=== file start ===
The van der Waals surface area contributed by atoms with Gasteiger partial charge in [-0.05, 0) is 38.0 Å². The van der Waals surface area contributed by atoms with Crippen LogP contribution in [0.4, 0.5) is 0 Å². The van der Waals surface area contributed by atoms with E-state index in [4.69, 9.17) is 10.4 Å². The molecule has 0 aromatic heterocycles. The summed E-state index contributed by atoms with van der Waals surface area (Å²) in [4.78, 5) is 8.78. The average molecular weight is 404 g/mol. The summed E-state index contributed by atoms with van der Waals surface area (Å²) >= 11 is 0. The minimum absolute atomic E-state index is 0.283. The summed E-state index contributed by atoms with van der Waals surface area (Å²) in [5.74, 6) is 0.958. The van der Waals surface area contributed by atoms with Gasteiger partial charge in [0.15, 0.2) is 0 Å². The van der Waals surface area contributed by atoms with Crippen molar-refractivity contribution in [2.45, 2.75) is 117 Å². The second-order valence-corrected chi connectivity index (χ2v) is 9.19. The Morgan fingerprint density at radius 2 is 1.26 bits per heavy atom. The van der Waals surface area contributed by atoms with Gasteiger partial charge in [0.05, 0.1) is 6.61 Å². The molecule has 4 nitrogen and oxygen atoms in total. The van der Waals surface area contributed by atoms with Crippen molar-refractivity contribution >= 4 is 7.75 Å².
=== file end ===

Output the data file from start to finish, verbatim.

The van der Waals surface area contributed by atoms with Gasteiger partial charge in [-0.05, 0) is 38.0 Å². The van der Waals surface area contributed by atoms with Crippen LogP contribution in [0.4, 0.5) is 0 Å². The van der Waals surface area contributed by atoms with E-state index in [4.69, 9.17) is 10.4 Å². The molecule has 0 aromatic heterocycles. The summed E-state index contributed by atoms with van der Waals surface area (Å²) in [4.78, 5) is 8.78. The average molecular weight is 404 g/mol. The summed E-state index contributed by atoms with van der Waals surface area (Å²) >= 11 is 0. The minimum absolute atomic E-state index is 0.283. The summed E-state index contributed by atoms with van der Waals surface area (Å²) in [5.74, 6) is 0.958. The van der Waals surface area contributed by atoms with Gasteiger partial charge in [0.15, 0.2) is 0 Å². The van der Waals surface area contributed by atoms with Crippen molar-refractivity contribution in [2.45, 2.75) is 117 Å². The second-order valence-corrected chi connectivity index (χ2v) is 9.19. The Morgan fingerprint density at radius 2 is 1.26 bits per heavy atom. The van der Waals surface area contributed by atoms with Gasteiger partial charge in [0.05, 0.1) is 6.61 Å². The molecule has 4 nitrogen and oxygen atoms in total. The van der Waals surface area contributed by atoms with Crippen molar-refractivity contribution >= 4 is 7.75 Å².